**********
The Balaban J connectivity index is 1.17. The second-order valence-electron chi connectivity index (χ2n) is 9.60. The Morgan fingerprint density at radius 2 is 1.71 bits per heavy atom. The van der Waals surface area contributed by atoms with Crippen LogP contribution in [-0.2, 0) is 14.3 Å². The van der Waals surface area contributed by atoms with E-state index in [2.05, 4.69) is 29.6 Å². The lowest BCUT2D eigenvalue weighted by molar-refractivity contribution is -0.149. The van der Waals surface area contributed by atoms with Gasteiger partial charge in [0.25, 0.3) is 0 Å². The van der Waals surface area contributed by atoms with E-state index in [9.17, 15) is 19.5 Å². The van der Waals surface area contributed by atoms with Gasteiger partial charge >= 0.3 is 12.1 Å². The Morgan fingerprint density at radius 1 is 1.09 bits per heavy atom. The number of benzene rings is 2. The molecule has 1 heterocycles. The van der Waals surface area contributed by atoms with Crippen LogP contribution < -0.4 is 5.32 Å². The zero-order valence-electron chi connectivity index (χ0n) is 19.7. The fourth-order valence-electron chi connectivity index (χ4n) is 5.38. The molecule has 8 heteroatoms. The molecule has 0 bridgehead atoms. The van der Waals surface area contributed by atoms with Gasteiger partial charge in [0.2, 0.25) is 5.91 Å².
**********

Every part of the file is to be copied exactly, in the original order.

The Balaban J connectivity index is 1.17. The second-order valence-electron chi connectivity index (χ2n) is 9.60. The Morgan fingerprint density at radius 2 is 1.71 bits per heavy atom. The van der Waals surface area contributed by atoms with Crippen LogP contribution in [-0.2, 0) is 14.3 Å². The van der Waals surface area contributed by atoms with E-state index in [2.05, 4.69) is 29.6 Å². The lowest BCUT2D eigenvalue weighted by molar-refractivity contribution is -0.149. The van der Waals surface area contributed by atoms with Gasteiger partial charge in [0.25, 0.3) is 0 Å². The van der Waals surface area contributed by atoms with E-state index in [9.17, 15) is 19.5 Å². The van der Waals surface area contributed by atoms with Gasteiger partial charge >= 0.3 is 12.1 Å². The Morgan fingerprint density at radius 1 is 1.09 bits per heavy atom. The number of benzene rings is 2. The molecule has 1 heterocycles. The van der Waals surface area contributed by atoms with Crippen LogP contribution < -0.4 is 5.32 Å². The zero-order valence-electron chi connectivity index (χ0n) is 19.7. The fourth-order valence-electron chi connectivity index (χ4n) is 5.38. The molecule has 8 heteroatoms. The molecule has 0 bridgehead atoms. The van der Waals surface area contributed by atoms with Gasteiger partial charge in [0.2, 0.25) is 5.91 Å².